Sleeve artwork[edit]

Joe Petagno, the sleeve artist, had this to say about the cover of the album, which he felt rushed into because the band could not find him:

I had about a week and a half to get it finished... But it was always a disappointment for me, personally. It should have been multi-layered. It was supposed to have a feeling that there was more to it, there were going to be more bits and pieces. In a way, I kind of did it on the Inferno thing. I sort of took my revenge on the new trinity. In a way.[5]

Reception[edit]

Professional ratings
Review scores
Source Rating
Allmusic 4.5/5 stars [6]
Blender 5/5 stars [7]

Overkill was an unexpected success, reaching #24 on the UK albums chart. It is considered by many to be a vast improvement over the band's debut and the album where they laid the foundation for their classic sound. AllMusic: Motörhead's landmark second album, Overkill, marked a major leap forward for the band, and it remains one of their all-time best, without question. In fact, some fans consider it their single best, topping even Ace of Spaces. It's a ferocious album, for sure, perfectly showcasing Motörhead's trademark style of no holds barred proto-thrash – a kind of punk-inflected heavy metal style that is sloppy and raw yet forceful and in your face". In 2005, Overkill was ranked number 340 in Rock Hard magazine's book of The 500 Greatest Rock & Metal Albums of All Time.[8] However, it has also been criticised for being one dimensional, sloppy and unskilled [9] Writing in the 2011 book Overkill: The Untold Story of Motörhead, biographer Joel McIver calls the LP "a revelation. To this day it contains six all-time classics, which is saying something from a band whose career has lasted 35 years or more".

Track listing[edit]

All songs written and composed by Ian Kilmister, Phil Taylor and Eddie Clarke

Side one
No. Title Length
1. "Overkill"   5:12
2. "Stay Clean"   2:40
3. "(I Won't) Pay Your Price"   2:56
4. "I'll Be Your Sister"   2:51
5. "Capricorn"   4:06
Side two
No. Title Length
6. "No Class"   2:39
7. "Damage Case" (Clarke, Kilmister, Taylor, Mick Farren) 2:59
8. "Tear Ya Down"   2:39
9. "Metropolis"   3:34
10. "Limb from Limb"   4:54

Sanctuary Records 2005 reissue 2CD deluxe edition[edit]

Disc One includes the original album without bonus tracks.

All songs written and composed by Kilmister, Taylor and Clarke, except where noted.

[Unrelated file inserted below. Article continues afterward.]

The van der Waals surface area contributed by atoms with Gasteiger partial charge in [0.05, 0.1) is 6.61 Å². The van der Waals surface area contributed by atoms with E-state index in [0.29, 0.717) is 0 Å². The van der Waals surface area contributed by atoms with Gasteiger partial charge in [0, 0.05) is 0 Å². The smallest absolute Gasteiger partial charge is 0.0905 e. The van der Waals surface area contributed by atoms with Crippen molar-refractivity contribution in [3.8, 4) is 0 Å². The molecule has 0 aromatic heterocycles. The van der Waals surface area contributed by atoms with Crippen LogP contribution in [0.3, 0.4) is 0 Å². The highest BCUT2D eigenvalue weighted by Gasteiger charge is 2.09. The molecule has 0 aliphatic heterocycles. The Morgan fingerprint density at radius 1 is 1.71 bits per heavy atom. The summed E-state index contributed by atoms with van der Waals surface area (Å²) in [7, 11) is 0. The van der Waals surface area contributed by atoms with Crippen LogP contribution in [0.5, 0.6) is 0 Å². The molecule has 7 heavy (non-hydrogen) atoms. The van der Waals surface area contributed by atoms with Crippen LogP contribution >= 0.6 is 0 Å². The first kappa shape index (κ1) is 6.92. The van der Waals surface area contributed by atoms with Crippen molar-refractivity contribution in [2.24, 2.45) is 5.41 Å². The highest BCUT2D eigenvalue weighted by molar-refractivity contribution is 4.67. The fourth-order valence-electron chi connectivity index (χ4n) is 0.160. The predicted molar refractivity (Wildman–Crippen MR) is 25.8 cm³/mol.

Disc two
No. Title Length
1. "Louie Louie" (Single A-side; Richard Berry) 2:47
2. "Louie Louie" (Alternative version; Berry) 2:52
3. "Louie Louie" (Alternative version 2; Berry) 2:45
4. "Tear Ya Down" ("Louie Louie" B-side) 2:41
5. "Tear Ya Down" (Alternative version) 2:41
6. "Tear Ya Down" (Instrumental version) 2:39
7. "Too Late Too Late" ("Overkill" B-side) 3:25
8. "Like a Nightmare" ("No Class" B-side) 4:13
9. "Like a Nightmare" (Alternative version) 4:27
10. "Louie Louie" (BBC Radio 1 John Peel Session '78; Berry) 2:46
11. "I'll Be Your Sister" (BBC Radio 1 John Peel Session '78) 3:15
12. "Tear Ya Down" (BBC Radio 1 John Peel Session '78) 2:39
13. "Stay Clean" (BBC Radio 1 In-Concert '79) 3:03
14. "No Class" (BBC Radio 1 In-Concert '79) 2:43
15. "I'll Be Your Sister" (BBC Radio 1 In-Concert '79) 3:35
16. "Too Late Too Late" (BBC Radio 1 In-Concert '79) 3:24
17. "(I Won't) Pay Your Price" (BBC Radio 1 In-Concert '79) 3:19
18. "Capricorn" (BBC Radio 1 In-Concert '79) 4:14
19. "Limb from Limb" (BBC Radio 1 In-Concert '79) 5:26

Personnel[edit]

  • Joe Petagnosleeve artwork
  • Recorded December 1978 – January 1979 at Roundhouse Studios and Sound Development Studios, UK (except "Tear Ya Down", originally recorded at Wessex Studios)
  • Produced by Jimmy Miller (except "Tear Ya Down", produced by Neil Richmond, remixed at Roundhouse Studios by Jimmy Miller)
  • Engineered by Ashley Howe and Trevor Hallesy

References[edit]

  1. ^ Jeffries, Neil (21 January 1989). "Motörhead 'Overkill'". Kerrang! 222. London, UK: Spotlight Publications Ltd. 
  2. ^ a b Burridge, Alan (April 1991). "Motörhead". Record Collector (140): 18. 
  3. ^ Burridge, Alan Illustrated Collector's Guide to Motörhead Published: 1995, Collector's Guide Publishing ISBN 0-9695736-2-6.
  4. ^ "Bastards strona o Motörhead". Polish Motörhead fan site detailing Overkill's releases. Retrieved 2007-03-08. 
  5. ^ About Joe Petagno - interview section with Joe Petagno, bonus DVD with Inferno 30th Anniversary edition SPV69748.
  6. ^ Allmusic Review
  7. ^ Blender Review
  8. ^ [...], Rock Hard (Hrsg.). [Red.: Michael Rensen. Mitarb.: Götz Kühnemund] (2005). Best of Rock & Metal die 500 stärksten Scheiben aller Zeiten. Königswinter: Heel. p. 73. ISBN 3-89880-517-4. 
  9. ^ http://starling.rinet.ru/music/motor.htm

External links[edit]